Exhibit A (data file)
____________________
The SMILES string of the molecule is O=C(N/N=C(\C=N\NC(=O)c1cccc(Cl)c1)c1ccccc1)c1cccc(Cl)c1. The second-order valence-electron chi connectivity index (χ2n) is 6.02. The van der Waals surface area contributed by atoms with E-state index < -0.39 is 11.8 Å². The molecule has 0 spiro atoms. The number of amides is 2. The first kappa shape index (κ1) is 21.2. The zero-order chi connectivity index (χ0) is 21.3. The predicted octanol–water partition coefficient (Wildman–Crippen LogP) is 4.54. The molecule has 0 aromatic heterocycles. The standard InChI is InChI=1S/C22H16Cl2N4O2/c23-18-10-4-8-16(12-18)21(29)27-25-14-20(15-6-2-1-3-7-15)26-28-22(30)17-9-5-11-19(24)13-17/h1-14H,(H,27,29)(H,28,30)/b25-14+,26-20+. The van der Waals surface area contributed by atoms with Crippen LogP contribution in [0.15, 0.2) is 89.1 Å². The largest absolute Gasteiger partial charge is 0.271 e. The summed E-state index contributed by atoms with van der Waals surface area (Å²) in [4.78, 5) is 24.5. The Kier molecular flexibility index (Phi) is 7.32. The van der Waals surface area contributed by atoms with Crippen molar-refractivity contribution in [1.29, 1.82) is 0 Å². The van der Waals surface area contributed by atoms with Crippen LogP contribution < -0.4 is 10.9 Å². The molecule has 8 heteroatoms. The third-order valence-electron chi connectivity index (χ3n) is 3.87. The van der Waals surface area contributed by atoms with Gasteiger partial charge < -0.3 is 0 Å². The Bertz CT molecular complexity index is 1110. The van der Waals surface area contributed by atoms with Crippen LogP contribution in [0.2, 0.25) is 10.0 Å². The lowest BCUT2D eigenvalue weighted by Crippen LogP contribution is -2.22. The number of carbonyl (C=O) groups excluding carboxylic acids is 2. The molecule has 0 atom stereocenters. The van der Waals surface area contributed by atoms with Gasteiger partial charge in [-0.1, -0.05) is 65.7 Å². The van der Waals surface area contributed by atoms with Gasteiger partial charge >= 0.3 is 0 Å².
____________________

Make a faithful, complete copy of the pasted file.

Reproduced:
The SMILES string of the molecule is O=C(N/N=C(\C=N\NC(=O)c1cccc(Cl)c1)c1ccccc1)c1cccc(Cl)c1. The second-order valence-electron chi connectivity index (χ2n) is 6.02. The van der Waals surface area contributed by atoms with E-state index < -0.39 is 11.8 Å². The molecule has 0 spiro atoms. The number of amides is 2. The first kappa shape index (κ1) is 21.2. The zero-order chi connectivity index (χ0) is 21.3. The predicted octanol–water partition coefficient (Wildman–Crippen LogP) is 4.54. The molecule has 0 aromatic heterocycles. The standard InChI is InChI=1S/C22H16Cl2N4O2/c23-18-10-4-8-16(12-18)21(29)27-25-14-20(15-6-2-1-3-7-15)26-28-22(30)17-9-5-11-19(24)13-17/h1-14H,(H,27,29)(H,28,30)/b25-14+,26-20+. The van der Waals surface area contributed by atoms with Crippen LogP contribution in [0.15, 0.2) is 89.1 Å². The largest absolute Gasteiger partial charge is 0.271 e. The summed E-state index contributed by atoms with van der Waals surface area (Å²) in [4.78, 5) is 24.5. The Kier molecular flexibility index (Phi) is 7.32. The van der Waals surface area contributed by atoms with Crippen molar-refractivity contribution in [1.29, 1.82) is 0 Å². The van der Waals surface area contributed by atoms with Crippen LogP contribution < -0.4 is 10.9 Å². The molecule has 8 heteroatoms. The third-order valence-electron chi connectivity index (χ3n) is 3.87. The van der Waals surface area contributed by atoms with Gasteiger partial charge < -0.3 is 0 Å². The Bertz CT molecular complexity index is 1110. The van der Waals surface area contributed by atoms with Crippen LogP contribution in [0.2, 0.25) is 10.0 Å². The lowest BCUT2D eigenvalue weighted by Crippen LogP contribution is -2.22. The number of carbonyl (C=O) groups excluding carboxylic acids is 2. The molecule has 0 atom stereocenters. The van der Waals surface area contributed by atoms with Gasteiger partial charge in [-0.1, -0.05) is 65.7 Å². The van der Waals surface area contributed by atoms with Gasteiger partial charge >= 0.3 is 0 Å².